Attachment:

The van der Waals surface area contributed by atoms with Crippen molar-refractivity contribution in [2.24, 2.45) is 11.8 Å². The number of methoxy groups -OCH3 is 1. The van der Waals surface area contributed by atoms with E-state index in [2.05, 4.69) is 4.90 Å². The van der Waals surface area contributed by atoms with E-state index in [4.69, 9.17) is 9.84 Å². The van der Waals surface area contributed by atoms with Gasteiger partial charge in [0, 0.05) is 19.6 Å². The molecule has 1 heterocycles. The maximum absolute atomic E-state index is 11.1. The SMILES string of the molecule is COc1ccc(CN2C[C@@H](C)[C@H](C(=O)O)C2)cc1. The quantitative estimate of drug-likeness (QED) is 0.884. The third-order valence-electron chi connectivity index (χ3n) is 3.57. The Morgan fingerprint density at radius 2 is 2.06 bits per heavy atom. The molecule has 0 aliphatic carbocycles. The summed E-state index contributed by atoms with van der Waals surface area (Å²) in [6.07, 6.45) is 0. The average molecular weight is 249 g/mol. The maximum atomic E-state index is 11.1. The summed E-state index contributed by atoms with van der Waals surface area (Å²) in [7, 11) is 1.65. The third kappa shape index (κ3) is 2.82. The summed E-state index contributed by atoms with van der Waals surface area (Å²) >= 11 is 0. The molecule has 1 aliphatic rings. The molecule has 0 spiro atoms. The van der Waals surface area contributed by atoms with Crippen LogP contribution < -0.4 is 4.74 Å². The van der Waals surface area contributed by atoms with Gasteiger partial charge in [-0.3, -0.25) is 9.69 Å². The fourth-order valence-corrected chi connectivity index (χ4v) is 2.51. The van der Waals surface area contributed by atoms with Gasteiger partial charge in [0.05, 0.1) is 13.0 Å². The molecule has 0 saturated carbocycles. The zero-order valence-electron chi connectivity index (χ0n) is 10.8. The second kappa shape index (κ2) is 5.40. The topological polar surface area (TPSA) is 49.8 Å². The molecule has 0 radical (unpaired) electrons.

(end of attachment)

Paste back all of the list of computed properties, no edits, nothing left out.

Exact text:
The van der Waals surface area contributed by atoms with Crippen molar-refractivity contribution in [2.24, 2.45) is 11.8 Å². The number of methoxy groups -OCH3 is 1. The van der Waals surface area contributed by atoms with E-state index in [2.05, 4.69) is 4.90 Å². The van der Waals surface area contributed by atoms with E-state index in [4.69, 9.17) is 9.84 Å². The van der Waals surface area contributed by atoms with Gasteiger partial charge in [0, 0.05) is 19.6 Å². The molecule has 1 heterocycles. The maximum absolute atomic E-state index is 11.1. The SMILES string of the molecule is COc1ccc(CN2C[C@@H](C)[C@H](C(=O)O)C2)cc1. The quantitative estimate of drug-likeness (QED) is 0.884. The third-order valence-electron chi connectivity index (χ3n) is 3.57. The Morgan fingerprint density at radius 2 is 2.06 bits per heavy atom. The molecule has 0 aliphatic carbocycles. The summed E-state index contributed by atoms with van der Waals surface area (Å²) in [6.07, 6.45) is 0. The average molecular weight is 249 g/mol. The maximum atomic E-state index is 11.1. The summed E-state index contributed by atoms with van der Waals surface area (Å²) in [7, 11) is 1.65. The third kappa shape index (κ3) is 2.82. The summed E-state index contributed by atoms with van der Waals surface area (Å²) >= 11 is 0. The molecule has 1 aliphatic rings. The molecule has 0 spiro atoms. The van der Waals surface area contributed by atoms with Crippen LogP contribution < -0.4 is 4.74 Å². The van der Waals surface area contributed by atoms with Gasteiger partial charge in [-0.3, -0.25) is 9.69 Å². The fourth-order valence-corrected chi connectivity index (χ4v) is 2.51. The van der Waals surface area contributed by atoms with Gasteiger partial charge in [0.05, 0.1) is 13.0 Å². The molecule has 0 saturated carbocycles. The zero-order valence-electron chi connectivity index (χ0n) is 10.8. The second kappa shape index (κ2) is 5.40. The topological polar surface area (TPSA) is 49.8 Å². The molecule has 0 radical (unpaired) electrons.